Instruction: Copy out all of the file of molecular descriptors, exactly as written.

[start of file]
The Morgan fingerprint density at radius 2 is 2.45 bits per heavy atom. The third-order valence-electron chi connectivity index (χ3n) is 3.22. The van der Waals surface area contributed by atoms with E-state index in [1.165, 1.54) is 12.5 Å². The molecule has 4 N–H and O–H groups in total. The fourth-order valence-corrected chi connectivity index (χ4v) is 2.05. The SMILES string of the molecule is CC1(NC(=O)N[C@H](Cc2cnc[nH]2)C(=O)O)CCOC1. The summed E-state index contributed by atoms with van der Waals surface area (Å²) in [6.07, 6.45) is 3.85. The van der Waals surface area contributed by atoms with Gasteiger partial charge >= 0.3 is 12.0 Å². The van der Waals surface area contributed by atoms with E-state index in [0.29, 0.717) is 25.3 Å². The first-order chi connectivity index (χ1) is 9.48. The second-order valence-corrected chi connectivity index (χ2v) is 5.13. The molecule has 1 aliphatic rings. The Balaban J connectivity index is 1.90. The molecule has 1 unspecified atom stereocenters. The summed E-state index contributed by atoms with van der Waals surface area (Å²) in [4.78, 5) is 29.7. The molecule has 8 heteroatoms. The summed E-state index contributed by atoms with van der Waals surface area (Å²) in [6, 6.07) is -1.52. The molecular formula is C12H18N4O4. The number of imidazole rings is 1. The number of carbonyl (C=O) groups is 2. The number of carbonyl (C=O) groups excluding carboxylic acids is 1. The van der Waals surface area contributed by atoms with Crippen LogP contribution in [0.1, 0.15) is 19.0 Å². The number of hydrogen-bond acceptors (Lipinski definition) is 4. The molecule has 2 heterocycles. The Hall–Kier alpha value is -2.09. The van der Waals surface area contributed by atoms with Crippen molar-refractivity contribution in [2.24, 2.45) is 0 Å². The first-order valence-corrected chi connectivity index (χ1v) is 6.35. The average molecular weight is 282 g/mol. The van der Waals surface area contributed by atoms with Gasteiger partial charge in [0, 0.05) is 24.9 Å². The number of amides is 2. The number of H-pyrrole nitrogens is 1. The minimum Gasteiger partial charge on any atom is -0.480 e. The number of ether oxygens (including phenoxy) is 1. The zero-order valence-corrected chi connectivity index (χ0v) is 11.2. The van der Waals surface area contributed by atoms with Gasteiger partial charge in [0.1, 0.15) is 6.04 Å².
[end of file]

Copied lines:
The Morgan fingerprint density at radius 2 is 2.45 bits per heavy atom. The third-order valence-electron chi connectivity index (χ3n) is 3.22. The van der Waals surface area contributed by atoms with E-state index in [1.165, 1.54) is 12.5 Å². The molecule has 4 N–H and O–H groups in total. The fourth-order valence-corrected chi connectivity index (χ4v) is 2.05. The SMILES string of the molecule is CC1(NC(=O)N[C@H](Cc2cnc[nH]2)C(=O)O)CCOC1. The summed E-state index contributed by atoms with van der Waals surface area (Å²) in [6.07, 6.45) is 3.85. The van der Waals surface area contributed by atoms with Gasteiger partial charge >= 0.3 is 12.0 Å². The van der Waals surface area contributed by atoms with E-state index in [0.29, 0.717) is 25.3 Å². The first-order chi connectivity index (χ1) is 9.48. The second-order valence-corrected chi connectivity index (χ2v) is 5.13. The molecule has 1 aliphatic rings. The Balaban J connectivity index is 1.90. The molecule has 1 unspecified atom stereocenters. The summed E-state index contributed by atoms with van der Waals surface area (Å²) in [4.78, 5) is 29.7. The molecule has 8 heteroatoms. The summed E-state index contributed by atoms with van der Waals surface area (Å²) in [6, 6.07) is -1.52. The molecular formula is C12H18N4O4. The number of imidazole rings is 1. The number of carbonyl (C=O) groups is 2. The number of carbonyl (C=O) groups excluding carboxylic acids is 1. The van der Waals surface area contributed by atoms with Crippen LogP contribution in [0.1, 0.15) is 19.0 Å². The number of hydrogen-bond acceptors (Lipinski definition) is 4. The molecule has 2 heterocycles. The Hall–Kier alpha value is -2.09. The van der Waals surface area contributed by atoms with Crippen molar-refractivity contribution in [2.24, 2.45) is 0 Å². The first-order valence-corrected chi connectivity index (χ1v) is 6.35. The average molecular weight is 282 g/mol. The van der Waals surface area contributed by atoms with Gasteiger partial charge in [0, 0.05) is 24.9 Å². The number of amides is 2. The number of H-pyrrole nitrogens is 1. The minimum Gasteiger partial charge on any atom is -0.480 e. The number of ether oxygens (including phenoxy) is 1. The zero-order valence-corrected chi connectivity index (χ0v) is 11.2. The van der Waals surface area contributed by atoms with Gasteiger partial charge in [0.1, 0.15) is 6.04 Å².